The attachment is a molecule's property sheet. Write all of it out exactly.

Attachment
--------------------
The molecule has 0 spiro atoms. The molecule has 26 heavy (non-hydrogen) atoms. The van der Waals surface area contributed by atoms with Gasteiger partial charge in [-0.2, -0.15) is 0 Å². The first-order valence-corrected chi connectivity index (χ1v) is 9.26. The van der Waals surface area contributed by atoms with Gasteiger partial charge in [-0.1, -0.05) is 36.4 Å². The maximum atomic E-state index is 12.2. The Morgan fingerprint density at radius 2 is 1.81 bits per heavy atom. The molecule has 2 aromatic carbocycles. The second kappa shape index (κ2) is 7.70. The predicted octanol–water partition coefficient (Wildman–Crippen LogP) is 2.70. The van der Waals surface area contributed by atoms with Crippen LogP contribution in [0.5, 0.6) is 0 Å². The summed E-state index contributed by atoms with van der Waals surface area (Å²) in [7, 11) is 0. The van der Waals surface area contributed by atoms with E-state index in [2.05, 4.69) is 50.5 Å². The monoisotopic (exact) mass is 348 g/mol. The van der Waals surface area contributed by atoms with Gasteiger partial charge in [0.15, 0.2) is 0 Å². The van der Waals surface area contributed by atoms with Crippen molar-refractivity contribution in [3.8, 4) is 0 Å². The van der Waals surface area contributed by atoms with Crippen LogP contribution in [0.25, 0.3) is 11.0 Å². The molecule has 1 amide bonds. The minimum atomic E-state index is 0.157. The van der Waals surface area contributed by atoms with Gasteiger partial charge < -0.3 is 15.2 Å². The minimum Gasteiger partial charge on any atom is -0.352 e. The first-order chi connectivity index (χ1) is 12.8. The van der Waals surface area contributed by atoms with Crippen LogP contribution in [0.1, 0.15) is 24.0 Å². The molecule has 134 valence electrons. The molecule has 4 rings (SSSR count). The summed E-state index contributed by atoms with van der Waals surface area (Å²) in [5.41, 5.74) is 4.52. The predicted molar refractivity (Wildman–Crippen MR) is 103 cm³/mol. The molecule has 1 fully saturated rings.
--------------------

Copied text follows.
The molecule has 0 spiro atoms. The molecule has 26 heavy (non-hydrogen) atoms. The van der Waals surface area contributed by atoms with Gasteiger partial charge in [-0.2, -0.15) is 0 Å². The first-order valence-corrected chi connectivity index (χ1v) is 9.26. The van der Waals surface area contributed by atoms with Gasteiger partial charge in [-0.1, -0.05) is 36.4 Å². The maximum atomic E-state index is 12.2. The Morgan fingerprint density at radius 2 is 1.81 bits per heavy atom. The molecule has 2 aromatic carbocycles. The second kappa shape index (κ2) is 7.70. The predicted octanol–water partition coefficient (Wildman–Crippen LogP) is 2.70. The van der Waals surface area contributed by atoms with Crippen LogP contribution in [0.5, 0.6) is 0 Å². The summed E-state index contributed by atoms with van der Waals surface area (Å²) in [7, 11) is 0. The van der Waals surface area contributed by atoms with E-state index in [2.05, 4.69) is 50.5 Å². The monoisotopic (exact) mass is 348 g/mol. The van der Waals surface area contributed by atoms with Gasteiger partial charge in [0.15, 0.2) is 0 Å². The van der Waals surface area contributed by atoms with Crippen molar-refractivity contribution in [3.8, 4) is 0 Å². The van der Waals surface area contributed by atoms with Crippen LogP contribution in [0.25, 0.3) is 11.0 Å². The molecule has 1 amide bonds. The minimum atomic E-state index is 0.157. The van der Waals surface area contributed by atoms with Gasteiger partial charge < -0.3 is 15.2 Å². The minimum Gasteiger partial charge on any atom is -0.352 e. The first-order chi connectivity index (χ1) is 12.8. The van der Waals surface area contributed by atoms with Crippen LogP contribution in [0.1, 0.15) is 24.0 Å². The molecule has 134 valence electrons. The molecule has 4 rings (SSSR count). The summed E-state index contributed by atoms with van der Waals surface area (Å²) in [5.41, 5.74) is 4.52. The predicted molar refractivity (Wildman–Crippen MR) is 103 cm³/mol. The molecule has 1 fully saturated rings.